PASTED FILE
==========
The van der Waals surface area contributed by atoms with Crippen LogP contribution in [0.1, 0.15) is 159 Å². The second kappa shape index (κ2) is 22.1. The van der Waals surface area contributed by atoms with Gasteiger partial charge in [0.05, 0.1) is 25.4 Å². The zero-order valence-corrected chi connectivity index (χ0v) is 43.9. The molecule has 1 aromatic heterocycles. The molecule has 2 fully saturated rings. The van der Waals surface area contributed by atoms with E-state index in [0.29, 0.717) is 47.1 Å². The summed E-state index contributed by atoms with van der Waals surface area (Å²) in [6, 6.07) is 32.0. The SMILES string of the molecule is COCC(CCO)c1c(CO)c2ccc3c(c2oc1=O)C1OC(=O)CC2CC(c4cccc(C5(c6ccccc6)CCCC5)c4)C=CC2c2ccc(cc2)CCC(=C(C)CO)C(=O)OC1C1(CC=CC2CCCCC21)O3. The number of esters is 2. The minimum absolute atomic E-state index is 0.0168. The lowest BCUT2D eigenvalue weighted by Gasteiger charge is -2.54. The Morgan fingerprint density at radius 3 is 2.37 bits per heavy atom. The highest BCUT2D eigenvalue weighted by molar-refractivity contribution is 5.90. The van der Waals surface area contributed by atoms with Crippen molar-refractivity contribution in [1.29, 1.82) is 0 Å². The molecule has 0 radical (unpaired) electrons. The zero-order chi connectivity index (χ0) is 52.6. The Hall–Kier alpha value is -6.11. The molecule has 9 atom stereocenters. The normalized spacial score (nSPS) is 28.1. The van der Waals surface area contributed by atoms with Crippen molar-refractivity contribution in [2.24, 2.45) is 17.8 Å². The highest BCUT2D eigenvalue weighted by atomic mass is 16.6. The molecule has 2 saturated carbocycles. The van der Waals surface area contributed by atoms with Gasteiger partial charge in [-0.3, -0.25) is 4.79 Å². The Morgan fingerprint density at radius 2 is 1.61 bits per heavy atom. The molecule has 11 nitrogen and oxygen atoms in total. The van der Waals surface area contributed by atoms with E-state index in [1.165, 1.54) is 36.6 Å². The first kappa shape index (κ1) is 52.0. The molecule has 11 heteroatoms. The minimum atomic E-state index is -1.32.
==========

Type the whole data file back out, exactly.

The van der Waals surface area contributed by atoms with Crippen LogP contribution in [0.1, 0.15) is 159 Å². The second kappa shape index (κ2) is 22.1. The van der Waals surface area contributed by atoms with Gasteiger partial charge in [0.05, 0.1) is 25.4 Å². The zero-order valence-corrected chi connectivity index (χ0v) is 43.9. The molecule has 1 aromatic heterocycles. The molecule has 2 fully saturated rings. The van der Waals surface area contributed by atoms with E-state index in [0.29, 0.717) is 47.1 Å². The summed E-state index contributed by atoms with van der Waals surface area (Å²) in [6, 6.07) is 32.0. The SMILES string of the molecule is COCC(CCO)c1c(CO)c2ccc3c(c2oc1=O)C1OC(=O)CC2CC(c4cccc(C5(c6ccccc6)CCCC5)c4)C=CC2c2ccc(cc2)CCC(=C(C)CO)C(=O)OC1C1(CC=CC2CCCCC21)O3. The number of esters is 2. The minimum absolute atomic E-state index is 0.0168. The lowest BCUT2D eigenvalue weighted by Gasteiger charge is -2.54. The Morgan fingerprint density at radius 3 is 2.37 bits per heavy atom. The highest BCUT2D eigenvalue weighted by molar-refractivity contribution is 5.90. The van der Waals surface area contributed by atoms with Crippen molar-refractivity contribution in [1.29, 1.82) is 0 Å². The molecule has 0 radical (unpaired) electrons. The zero-order chi connectivity index (χ0) is 52.6. The Hall–Kier alpha value is -6.11. The molecule has 9 atom stereocenters. The normalized spacial score (nSPS) is 28.1. The van der Waals surface area contributed by atoms with Crippen molar-refractivity contribution in [2.24, 2.45) is 17.8 Å². The highest BCUT2D eigenvalue weighted by atomic mass is 16.6. The molecule has 2 saturated carbocycles. The van der Waals surface area contributed by atoms with Gasteiger partial charge in [-0.3, -0.25) is 4.79 Å². The Morgan fingerprint density at radius 2 is 1.61 bits per heavy atom. The molecule has 11 nitrogen and oxygen atoms in total. The van der Waals surface area contributed by atoms with E-state index in [1.165, 1.54) is 36.6 Å². The first kappa shape index (κ1) is 52.0. The molecule has 11 heteroatoms. The minimum atomic E-state index is -1.32.